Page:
The U.S. Department of Transportation’s Federal Motor Carrier Safety Administration has issued an advanced notice of proposed rulemaking and announced it is seeking public comment on revising four specific areas of current hours-of-service regulations, which limit the operating hours of commercial truck drivers.
Comments are due Sept. 24.
According to the FMCSA, the Advanced Notice of Proposed Rulemaking responds to widespread Congressional, industry, and citizen concerns and seeks feedback from the public to determine if revisions to HOS regulations may alleviate unnecessary burdens placed on drivers while maintaining safety on our nation’s highways and roads.
The four specific areas under consideration for revision are:
- Expanding the current 100 air-mile “short-haul” exemption from 12 hours on-duty to 14 hours on-duty, in order to be consistent with the rules for long-haul truck drivers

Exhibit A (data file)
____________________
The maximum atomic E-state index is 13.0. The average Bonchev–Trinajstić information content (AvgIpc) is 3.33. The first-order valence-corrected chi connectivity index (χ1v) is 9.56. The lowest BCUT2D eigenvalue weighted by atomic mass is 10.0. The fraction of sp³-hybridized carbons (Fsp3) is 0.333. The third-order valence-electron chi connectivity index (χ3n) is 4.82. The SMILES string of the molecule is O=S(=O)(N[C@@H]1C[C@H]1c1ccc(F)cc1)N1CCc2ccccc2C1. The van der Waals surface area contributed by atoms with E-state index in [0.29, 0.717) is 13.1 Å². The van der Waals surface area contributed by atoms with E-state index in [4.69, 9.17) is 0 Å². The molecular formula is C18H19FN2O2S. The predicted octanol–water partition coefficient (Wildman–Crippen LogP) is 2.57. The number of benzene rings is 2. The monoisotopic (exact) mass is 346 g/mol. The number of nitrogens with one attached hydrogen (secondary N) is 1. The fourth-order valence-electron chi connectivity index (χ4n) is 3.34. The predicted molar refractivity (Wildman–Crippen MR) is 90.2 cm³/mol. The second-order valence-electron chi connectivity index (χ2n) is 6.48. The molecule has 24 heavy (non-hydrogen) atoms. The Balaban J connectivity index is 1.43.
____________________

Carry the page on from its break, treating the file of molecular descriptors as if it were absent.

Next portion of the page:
- Extending the current 14-hour on-duty limitation by up to two hours when a truck driver encounters adverse driving conditions
- Revising the current mandatory 30-minute break for truck drivers after eight hours of continuous driving
- Reinstating the option for splitting up the required 10-hour off-duty rest break for drivers operating trucks that are equipped with a sleeper-berth compartment
In addition, the ANPRM seeks public comment and relevant data on two recently submitted petitions requesting regulatory relief from HOS rules (1) pertaining to the 14-hour on-duty limitation (filed by the Owner-Operators Independent Drivers Association) and (2) pertaining to the 10-hour off-duty requirement (filed by TruckerNation).
Electronic Logging Device Rule
Earlier this year, the congressionally mandated electronic logging device rule, which required most FMCSA-regulated motor carriers to convert their records from paper to an electronic format, became effective.
While compliance with the ELD rule has reached nearly 99% across the trucking industry, it has also brought focus to HOS regulations, especially regarding certain regulations having a significant impact on agriculture and other sectors of trucking.